*** Process Tracking – not recommended as this will generate a large number of events. Better to use a specialized whitelisting/blacklisting technology such as NNT Remote Angel

**** System Events – Not required for PCI DSS compliance but often used to provided additional ‘added value’ from a PCI DSS initiative, providing early warning signs of problems with hardware and so pre-empt system failures.

Once events are being audited, they then need to be relayed back to your central syslog server. An agent program like the NNT Log Tracker Agent will automatically bind into the Windows Event logs and forward all events via syslog. The additional benefit of an agent like this is that events can be formatted into standard syslog severity and facility codes and also pre-filtered.

It is vital that events are forwarded to the secure syslog server in real-time to ensure they are backed up before there is any opportunity to clear the local server event log.

Unix/Linux ServersEnable logging using the syslogd daemon which is a standard component of all UNIX and Linux Operating Systems such as Red Hat Enterprise Linux, CentOS and Ubuntu.

Edit the /etc/syslog.conf file and enter details of the syslog server.

For example, append the following line to the /etc/syslog.conf file

*.* @(a.b.c.d)

Or if using Solaris or other System 5-type UNIX

*.debug @a.b.c.d
*.info @ a.b.c.d
*.notice @ a.b.c.d
*.warning @ a.b.c.d
*.err @ a.b.c.d
*.crit @ a.b.c.d
*.alert @ a.b.c.d
*.emerg @ a.b.c.d

Where a.b.c.d is the IP address of the targeted syslog server.

If you need to collect logs from a third party application eg Oracle, then you may need to use specialized Unix Syslog agent which allows third party log files to be relayed via syslog.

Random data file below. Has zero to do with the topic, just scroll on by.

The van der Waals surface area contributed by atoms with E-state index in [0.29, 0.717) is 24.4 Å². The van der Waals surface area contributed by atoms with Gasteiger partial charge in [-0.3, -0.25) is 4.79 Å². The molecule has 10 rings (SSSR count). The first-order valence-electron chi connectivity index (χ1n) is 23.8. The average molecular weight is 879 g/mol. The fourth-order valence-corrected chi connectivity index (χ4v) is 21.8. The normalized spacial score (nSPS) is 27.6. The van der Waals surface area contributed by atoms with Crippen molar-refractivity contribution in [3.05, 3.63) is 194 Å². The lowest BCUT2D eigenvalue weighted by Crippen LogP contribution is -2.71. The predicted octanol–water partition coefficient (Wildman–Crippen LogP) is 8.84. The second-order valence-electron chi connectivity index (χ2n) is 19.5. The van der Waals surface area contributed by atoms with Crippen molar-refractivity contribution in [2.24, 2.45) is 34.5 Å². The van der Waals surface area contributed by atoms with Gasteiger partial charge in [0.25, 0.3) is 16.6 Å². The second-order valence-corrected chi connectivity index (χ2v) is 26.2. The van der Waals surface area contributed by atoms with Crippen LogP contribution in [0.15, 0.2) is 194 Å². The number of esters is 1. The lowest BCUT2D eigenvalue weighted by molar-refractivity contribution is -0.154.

Other Network Devices

Routers and Switches within the scope of PCI DSS will also need to be configured to forward events via syslog. As was detailed for firewalls earlier, syslog is an almost universally supported function for all network devices and appliances. However, in the rare case that syslog is not supported, SNMP traps can be used provided the syslog server being used can receive and interpret SNMP traps.

PCI DSS Requirement 10.6 “Review logs for all system components at least daily”

We have now covered how to get the right logs from all devices within scope of the PCI DSS but this is often the simpler part of handling Requirement 10.

The aspect of Requirement 10 which often concerns PCI Merchants the most is the additional workload they anticipate by now being responsible for analyzing and understanding a potentially huge volume of logs. There is often an ‘out of sight, out of mind’ philosophy, an ‘if we can’t see the logs, then we can’t be responsible for reviewing them’ mindset, whereas if logs are made visible and placed on the screen in front of the Merchant, there is no longer any excuse for ignoring them.

Tellingly, although the PCI DSS avoids being prescriptive about how to deliver against the 12 requirements, Requirement 10 specifically details “Log harvesting, parsing, and alerting tools may be used to meet compliance with Requirement 10.6”.

In practice it would be an extremely manpower-intensive task to review all event logs in even a small scale environment and an automated means of analyzing logs is essential. However, implemented correctly, rather than being simply a tool to help you cope with the inconvenient burden of the PCI DSS, an intelligent Security Information and Event Management system will be hugely beneficial. Such a system will allow potential problems to be identified and fixed before they affect business operations. From a security standpoint, by enabling you to become ‘intimate’ with the normal workings of your systems, you are then well-placed to spot truly unusual and potentially significant security incidents.